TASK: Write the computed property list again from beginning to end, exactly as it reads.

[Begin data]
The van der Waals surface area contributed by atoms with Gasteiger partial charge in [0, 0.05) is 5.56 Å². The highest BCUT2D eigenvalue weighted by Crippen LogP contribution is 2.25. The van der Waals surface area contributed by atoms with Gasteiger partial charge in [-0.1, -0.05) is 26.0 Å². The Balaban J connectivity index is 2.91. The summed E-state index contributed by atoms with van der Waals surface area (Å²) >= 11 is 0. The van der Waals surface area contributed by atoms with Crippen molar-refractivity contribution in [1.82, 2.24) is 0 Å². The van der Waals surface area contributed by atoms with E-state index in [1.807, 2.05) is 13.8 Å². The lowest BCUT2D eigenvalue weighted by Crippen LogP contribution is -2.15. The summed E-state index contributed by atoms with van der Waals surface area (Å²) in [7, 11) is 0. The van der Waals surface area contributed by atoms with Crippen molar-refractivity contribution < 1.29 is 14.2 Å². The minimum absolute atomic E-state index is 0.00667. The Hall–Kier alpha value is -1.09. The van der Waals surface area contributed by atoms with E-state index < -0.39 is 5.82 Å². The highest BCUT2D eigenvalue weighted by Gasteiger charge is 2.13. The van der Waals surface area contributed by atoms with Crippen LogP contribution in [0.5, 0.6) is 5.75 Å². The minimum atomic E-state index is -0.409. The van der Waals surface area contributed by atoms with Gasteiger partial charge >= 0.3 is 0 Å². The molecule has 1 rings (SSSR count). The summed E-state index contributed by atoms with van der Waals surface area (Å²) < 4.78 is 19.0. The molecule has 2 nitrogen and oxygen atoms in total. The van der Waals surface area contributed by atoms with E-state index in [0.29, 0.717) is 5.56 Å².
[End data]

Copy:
The van der Waals surface area contributed by atoms with Gasteiger partial charge in [0, 0.05) is 5.56 Å². The highest BCUT2D eigenvalue weighted by Crippen LogP contribution is 2.25. The van der Waals surface area contributed by atoms with Gasteiger partial charge in [-0.1, -0.05) is 26.0 Å². The Balaban J connectivity index is 2.91. The summed E-state index contributed by atoms with van der Waals surface area (Å²) >= 11 is 0. The van der Waals surface area contributed by atoms with Crippen molar-refractivity contribution in [1.82, 2.24) is 0 Å². The van der Waals surface area contributed by atoms with E-state index in [1.807, 2.05) is 13.8 Å². The lowest BCUT2D eigenvalue weighted by Crippen LogP contribution is -2.15. The summed E-state index contributed by atoms with van der Waals surface area (Å²) in [7, 11) is 0. The van der Waals surface area contributed by atoms with Crippen molar-refractivity contribution < 1.29 is 14.2 Å². The minimum absolute atomic E-state index is 0.00667. The Hall–Kier alpha value is -1.09. The van der Waals surface area contributed by atoms with E-state index < -0.39 is 5.82 Å². The highest BCUT2D eigenvalue weighted by Gasteiger charge is 2.13. The van der Waals surface area contributed by atoms with Crippen LogP contribution in [0.5, 0.6) is 5.75 Å². The minimum atomic E-state index is -0.409. The van der Waals surface area contributed by atoms with Gasteiger partial charge >= 0.3 is 0 Å². The molecule has 1 rings (SSSR count). The summed E-state index contributed by atoms with van der Waals surface area (Å²) < 4.78 is 19.0. The molecule has 2 nitrogen and oxygen atoms in total. The van der Waals surface area contributed by atoms with E-state index in [0.29, 0.717) is 5.56 Å².